Legislators approved the spending plan 38-6. The plan allows for nearly $1 billion more in spending than the last budget, thanks in part to increasing tax revenues.
The Senate approved key measures crafted by House budget writers, including $159 million allocated to raise teacher salaries by 4% and $41 million to provide state workers a 2% cost of living raise. Senate Finance Committee members also set aside $20 million to provide for an additional $600 bonus for state employees making $70,000 and less.
Senators also agreed to pay each South Carolina income taxpayer a $50 rebate from the anticipated $61 million income tax windfall the state will get from the winner of October's $878 million Mega Millions winnings. Lawmakers said it's going to cost the state $700,000 to mail the checks.
Republican Sen. Greg Hembree offered a proposal that would have appropriated the funds toward reducing the unfunded liability of the state's pension plan. The Little River lawmaker said the state needs to funnel resources toward paying down liability over time.
"I do feel like there is a better way to use this money," Hembree said. "I just don't believe folks back home are going to be impressed with this."
While some lawmakers agreed that the funds could be allocated toward other budgetary needs, other legislators said the money needs to go back to taxpayers.
"I don't care if it's just $50," Sen. Tom Davis of Beaufort said. "I want as much money as possible put back into the private sector."
Lawmakers voted to reject Hembree's proposal, 29-15.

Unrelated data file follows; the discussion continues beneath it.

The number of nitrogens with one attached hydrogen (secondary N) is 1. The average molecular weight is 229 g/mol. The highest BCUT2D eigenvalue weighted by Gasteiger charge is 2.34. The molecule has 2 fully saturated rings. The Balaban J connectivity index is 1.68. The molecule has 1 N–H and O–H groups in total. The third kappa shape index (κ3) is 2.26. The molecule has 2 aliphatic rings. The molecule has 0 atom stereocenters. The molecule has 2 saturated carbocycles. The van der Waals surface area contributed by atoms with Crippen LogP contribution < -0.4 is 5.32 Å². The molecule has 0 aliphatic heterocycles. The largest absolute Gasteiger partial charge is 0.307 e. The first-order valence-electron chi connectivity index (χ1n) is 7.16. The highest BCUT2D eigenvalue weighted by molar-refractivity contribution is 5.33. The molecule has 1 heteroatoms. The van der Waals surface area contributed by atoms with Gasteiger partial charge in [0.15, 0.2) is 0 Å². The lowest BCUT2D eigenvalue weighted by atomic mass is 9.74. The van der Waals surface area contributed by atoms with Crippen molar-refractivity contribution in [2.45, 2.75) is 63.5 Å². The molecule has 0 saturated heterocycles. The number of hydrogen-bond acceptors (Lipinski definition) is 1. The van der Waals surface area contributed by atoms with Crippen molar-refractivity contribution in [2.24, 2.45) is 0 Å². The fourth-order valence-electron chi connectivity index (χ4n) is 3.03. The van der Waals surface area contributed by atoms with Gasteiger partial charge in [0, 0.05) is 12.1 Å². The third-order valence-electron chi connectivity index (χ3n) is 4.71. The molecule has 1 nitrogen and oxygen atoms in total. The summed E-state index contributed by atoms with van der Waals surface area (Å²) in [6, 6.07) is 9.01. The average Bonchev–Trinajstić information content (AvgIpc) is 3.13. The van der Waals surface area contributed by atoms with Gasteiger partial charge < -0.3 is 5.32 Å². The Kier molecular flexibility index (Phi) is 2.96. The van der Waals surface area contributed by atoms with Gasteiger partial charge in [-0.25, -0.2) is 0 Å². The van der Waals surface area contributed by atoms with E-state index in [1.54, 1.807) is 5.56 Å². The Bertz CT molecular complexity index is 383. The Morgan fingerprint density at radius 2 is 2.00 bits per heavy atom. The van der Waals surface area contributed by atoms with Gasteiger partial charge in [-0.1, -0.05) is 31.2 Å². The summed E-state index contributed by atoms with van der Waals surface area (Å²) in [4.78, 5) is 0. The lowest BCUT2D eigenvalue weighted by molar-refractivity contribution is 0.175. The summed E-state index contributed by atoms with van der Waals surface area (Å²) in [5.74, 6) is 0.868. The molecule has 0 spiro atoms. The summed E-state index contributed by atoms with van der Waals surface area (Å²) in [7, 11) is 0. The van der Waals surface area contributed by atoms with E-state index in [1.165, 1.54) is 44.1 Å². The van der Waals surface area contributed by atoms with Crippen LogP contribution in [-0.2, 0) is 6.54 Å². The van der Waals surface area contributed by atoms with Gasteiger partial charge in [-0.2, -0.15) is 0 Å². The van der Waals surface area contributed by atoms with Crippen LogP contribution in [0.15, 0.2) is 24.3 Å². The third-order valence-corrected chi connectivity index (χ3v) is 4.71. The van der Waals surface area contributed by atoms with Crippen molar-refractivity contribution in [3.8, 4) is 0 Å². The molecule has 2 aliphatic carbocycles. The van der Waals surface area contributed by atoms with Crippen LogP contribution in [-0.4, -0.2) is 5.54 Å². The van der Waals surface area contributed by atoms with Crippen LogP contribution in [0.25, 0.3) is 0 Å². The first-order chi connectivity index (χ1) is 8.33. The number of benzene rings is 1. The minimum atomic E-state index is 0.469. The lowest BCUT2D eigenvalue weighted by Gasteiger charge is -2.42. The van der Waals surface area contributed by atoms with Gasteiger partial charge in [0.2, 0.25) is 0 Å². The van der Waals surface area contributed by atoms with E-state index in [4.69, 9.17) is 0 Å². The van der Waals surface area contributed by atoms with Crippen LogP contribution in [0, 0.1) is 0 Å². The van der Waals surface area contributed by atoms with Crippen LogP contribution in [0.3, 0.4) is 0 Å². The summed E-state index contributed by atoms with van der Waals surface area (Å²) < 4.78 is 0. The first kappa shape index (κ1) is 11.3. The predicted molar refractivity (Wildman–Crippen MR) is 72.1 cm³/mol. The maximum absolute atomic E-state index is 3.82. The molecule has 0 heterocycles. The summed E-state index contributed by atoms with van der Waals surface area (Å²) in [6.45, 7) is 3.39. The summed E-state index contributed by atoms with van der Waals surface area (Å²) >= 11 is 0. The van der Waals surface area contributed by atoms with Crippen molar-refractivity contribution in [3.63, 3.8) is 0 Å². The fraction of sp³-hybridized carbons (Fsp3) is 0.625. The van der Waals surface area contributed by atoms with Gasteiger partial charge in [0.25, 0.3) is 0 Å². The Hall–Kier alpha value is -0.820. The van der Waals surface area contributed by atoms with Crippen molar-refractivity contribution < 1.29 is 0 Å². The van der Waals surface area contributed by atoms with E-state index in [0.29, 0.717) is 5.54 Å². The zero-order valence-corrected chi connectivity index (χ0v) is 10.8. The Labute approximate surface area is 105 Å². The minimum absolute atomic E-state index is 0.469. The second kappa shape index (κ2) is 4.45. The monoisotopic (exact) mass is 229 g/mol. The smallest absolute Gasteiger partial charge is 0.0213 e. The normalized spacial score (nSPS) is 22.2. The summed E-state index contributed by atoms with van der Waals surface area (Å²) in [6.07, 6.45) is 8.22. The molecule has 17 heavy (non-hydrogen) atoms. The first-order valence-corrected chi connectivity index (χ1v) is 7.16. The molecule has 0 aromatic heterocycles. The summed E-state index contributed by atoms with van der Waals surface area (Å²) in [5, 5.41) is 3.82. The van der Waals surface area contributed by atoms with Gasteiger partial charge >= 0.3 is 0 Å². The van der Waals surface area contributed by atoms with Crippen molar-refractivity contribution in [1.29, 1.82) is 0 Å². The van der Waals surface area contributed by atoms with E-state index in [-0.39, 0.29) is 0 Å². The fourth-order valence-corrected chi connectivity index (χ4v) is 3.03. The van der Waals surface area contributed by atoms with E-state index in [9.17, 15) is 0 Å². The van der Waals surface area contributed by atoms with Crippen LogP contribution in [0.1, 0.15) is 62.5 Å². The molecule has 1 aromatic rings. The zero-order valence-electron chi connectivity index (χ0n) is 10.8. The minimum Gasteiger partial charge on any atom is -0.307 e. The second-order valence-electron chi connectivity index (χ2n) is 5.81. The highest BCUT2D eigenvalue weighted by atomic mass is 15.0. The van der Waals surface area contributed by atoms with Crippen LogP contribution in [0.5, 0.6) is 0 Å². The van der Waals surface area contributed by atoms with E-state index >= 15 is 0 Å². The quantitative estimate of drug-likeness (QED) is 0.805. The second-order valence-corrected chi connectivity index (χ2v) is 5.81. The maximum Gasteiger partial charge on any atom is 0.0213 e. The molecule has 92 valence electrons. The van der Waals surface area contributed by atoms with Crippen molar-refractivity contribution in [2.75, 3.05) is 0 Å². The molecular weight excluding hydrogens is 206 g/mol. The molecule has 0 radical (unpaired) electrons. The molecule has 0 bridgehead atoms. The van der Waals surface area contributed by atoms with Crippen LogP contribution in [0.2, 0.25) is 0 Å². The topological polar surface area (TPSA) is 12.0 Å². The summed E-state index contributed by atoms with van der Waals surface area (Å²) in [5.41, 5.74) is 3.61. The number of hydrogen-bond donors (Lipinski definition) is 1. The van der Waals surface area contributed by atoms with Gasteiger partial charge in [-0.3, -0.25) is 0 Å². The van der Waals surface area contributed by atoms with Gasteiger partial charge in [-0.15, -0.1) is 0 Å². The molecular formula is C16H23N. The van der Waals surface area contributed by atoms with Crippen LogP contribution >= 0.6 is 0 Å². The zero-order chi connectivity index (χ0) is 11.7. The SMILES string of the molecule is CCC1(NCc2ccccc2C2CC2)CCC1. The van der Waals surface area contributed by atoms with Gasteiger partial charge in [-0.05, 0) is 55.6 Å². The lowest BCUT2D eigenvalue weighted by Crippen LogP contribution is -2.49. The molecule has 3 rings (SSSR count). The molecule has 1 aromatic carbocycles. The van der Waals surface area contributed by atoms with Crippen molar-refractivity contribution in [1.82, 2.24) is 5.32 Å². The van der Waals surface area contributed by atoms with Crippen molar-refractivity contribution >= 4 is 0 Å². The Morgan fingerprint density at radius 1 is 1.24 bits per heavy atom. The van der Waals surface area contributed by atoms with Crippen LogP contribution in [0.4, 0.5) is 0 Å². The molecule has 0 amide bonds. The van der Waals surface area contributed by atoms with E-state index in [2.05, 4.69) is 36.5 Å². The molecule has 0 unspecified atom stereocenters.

Additional provisions in the Senate's version of the spending plan includes $25 million for South Carolina farmers hurt by flooding caused by Hurricanes Michael and Florence last year, and a provision that would prevent money from the budget to be used for onshore infrastructure associated with drilling and seismic testing for oil and gas off the South Carolina coast.
Senate lawmakers set aside $50 million, instead of $85 million in the House's version of the budget, for new funds for the Department of Commerce to help bring business to poor, rural areas with struggling school districts to improve building infrastructure, water and sewage, and economic development projects that directly benefit school districts with high poverty rates.
Other Senate-approved provisions include $40 million for a new statewide voting system and $10 million for facility and safety upgrades for state prisons. Also, up to $2 million of the $10 million appropriated for the School Safety Program will go toward school districts for hiring psychologists, psychiatrists or mental health counselors.
The Senate will send its version of the budget back to the House where representatives will either concur with the Senate's changes or make additional adjustments of their own. Lawmakers may decide to finalize the budget during conference committee where three legislators from each chamber will hash out their differences in areas in the budget where they disagree.
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